At the same time, the child’s demonstrating his power is an expression of his belief that he can get by on his own (where even the most demanding aspects of play or an activity are concerned). However, this demonstration of power also expresses experimentation, trying out different degrees of difficulty in order to find fresh solutions to new and difficult problems.

A game or activity can, therefore, also be a serious, incredibly challenging and difficult task which can only be accomplished by missing out on other things in everyday life. Order, rules, discipline and a sense of proportion are necessary if the child is to succeed.

The discipline which occurs as part of play consists of the child experimenting and practising - very seriously and with deep concentration - bringing order, rules and system into play. The child is often in doubt about the relative values of systems of order and rules, their meaning and quality. He will therefore often change tactics during the play process which explains why order and rules sometimes seem to work only sporadically. Order and rules are regulated in relation to the other persons in the game and in relation to the toys used in the game. The child also persists in his attempts to build up his own personal discipline and world picture which ensures that he develops his own sense of proportion and power over the play process.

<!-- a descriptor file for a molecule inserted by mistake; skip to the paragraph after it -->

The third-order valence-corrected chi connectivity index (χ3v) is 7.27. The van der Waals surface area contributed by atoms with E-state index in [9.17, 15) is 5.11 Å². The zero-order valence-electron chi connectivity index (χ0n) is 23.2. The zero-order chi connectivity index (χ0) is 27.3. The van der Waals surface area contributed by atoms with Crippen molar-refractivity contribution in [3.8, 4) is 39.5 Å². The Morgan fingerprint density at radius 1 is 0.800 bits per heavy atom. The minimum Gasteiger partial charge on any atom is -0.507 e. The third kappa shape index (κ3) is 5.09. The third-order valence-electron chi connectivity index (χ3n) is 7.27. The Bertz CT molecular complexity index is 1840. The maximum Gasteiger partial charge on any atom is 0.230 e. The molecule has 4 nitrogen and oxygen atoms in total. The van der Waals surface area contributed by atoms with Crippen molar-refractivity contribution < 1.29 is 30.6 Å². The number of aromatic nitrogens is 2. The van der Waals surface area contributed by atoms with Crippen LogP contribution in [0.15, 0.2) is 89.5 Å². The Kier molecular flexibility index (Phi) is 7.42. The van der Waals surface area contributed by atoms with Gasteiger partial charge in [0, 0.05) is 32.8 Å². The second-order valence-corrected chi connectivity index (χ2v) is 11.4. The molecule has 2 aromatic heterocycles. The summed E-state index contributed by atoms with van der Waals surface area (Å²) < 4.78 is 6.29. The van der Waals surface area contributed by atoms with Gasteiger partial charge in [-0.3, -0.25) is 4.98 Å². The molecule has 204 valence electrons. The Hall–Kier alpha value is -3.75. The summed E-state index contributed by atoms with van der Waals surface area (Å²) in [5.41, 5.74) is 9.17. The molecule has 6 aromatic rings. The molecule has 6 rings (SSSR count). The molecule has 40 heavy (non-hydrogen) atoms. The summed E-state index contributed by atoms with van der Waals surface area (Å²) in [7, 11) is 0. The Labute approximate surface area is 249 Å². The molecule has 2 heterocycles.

However, the child inevitably runs into a large number of obstacles in the process. These are challenging, disruptive (irritating) and contradictory.

Among all the obstacles he encounters, the child’s own egocentricity is the most important. However, problems associated with being more or less dependent on others (friends, siblings, as well as parents) and with being subject to the norms and rules which govern his surroundings are also significant.

Furthermore, the child encounters obstacles related to correlating his personal needs and experiences gained in his own play with the traditions and ceremonies of everyday life which are self-perpetuating and which demand that the child imitates them in a disciplined learning process (e.g. personal hygiene, maintaining silence on taboo subjects, showing consideration for others and keeping to agreements, etc.) - and which are not play.